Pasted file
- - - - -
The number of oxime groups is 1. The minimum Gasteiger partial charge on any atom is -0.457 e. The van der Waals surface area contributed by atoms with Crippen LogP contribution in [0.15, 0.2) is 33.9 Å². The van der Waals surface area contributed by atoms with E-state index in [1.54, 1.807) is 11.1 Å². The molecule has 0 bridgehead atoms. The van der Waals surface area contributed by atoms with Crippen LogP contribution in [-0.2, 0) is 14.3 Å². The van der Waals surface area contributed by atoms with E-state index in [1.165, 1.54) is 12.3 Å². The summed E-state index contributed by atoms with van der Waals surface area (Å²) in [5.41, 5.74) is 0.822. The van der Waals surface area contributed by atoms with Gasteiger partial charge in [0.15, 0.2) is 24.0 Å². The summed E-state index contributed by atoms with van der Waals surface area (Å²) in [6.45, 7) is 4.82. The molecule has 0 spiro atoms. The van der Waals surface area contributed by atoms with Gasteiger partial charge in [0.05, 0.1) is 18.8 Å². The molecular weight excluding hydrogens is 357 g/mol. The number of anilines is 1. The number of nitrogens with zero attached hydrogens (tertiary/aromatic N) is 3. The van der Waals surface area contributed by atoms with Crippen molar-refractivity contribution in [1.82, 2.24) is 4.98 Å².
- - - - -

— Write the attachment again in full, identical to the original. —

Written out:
The number of oxime groups is 1. The minimum Gasteiger partial charge on any atom is -0.457 e. The van der Waals surface area contributed by atoms with Crippen LogP contribution in [0.15, 0.2) is 33.9 Å². The van der Waals surface area contributed by atoms with E-state index in [1.54, 1.807) is 11.1 Å². The molecule has 0 bridgehead atoms. The van der Waals surface area contributed by atoms with Crippen LogP contribution in [-0.2, 0) is 14.3 Å². The van der Waals surface area contributed by atoms with E-state index in [1.165, 1.54) is 12.3 Å². The summed E-state index contributed by atoms with van der Waals surface area (Å²) in [5.41, 5.74) is 0.822. The van der Waals surface area contributed by atoms with Gasteiger partial charge in [0.15, 0.2) is 24.0 Å². The summed E-state index contributed by atoms with van der Waals surface area (Å²) in [6.45, 7) is 4.82. The molecule has 0 spiro atoms. The van der Waals surface area contributed by atoms with Gasteiger partial charge in [0.05, 0.1) is 18.8 Å². The molecular weight excluding hydrogens is 357 g/mol. The number of anilines is 1. The number of nitrogens with zero attached hydrogens (tertiary/aromatic N) is 3. The van der Waals surface area contributed by atoms with Crippen molar-refractivity contribution in [1.82, 2.24) is 4.98 Å².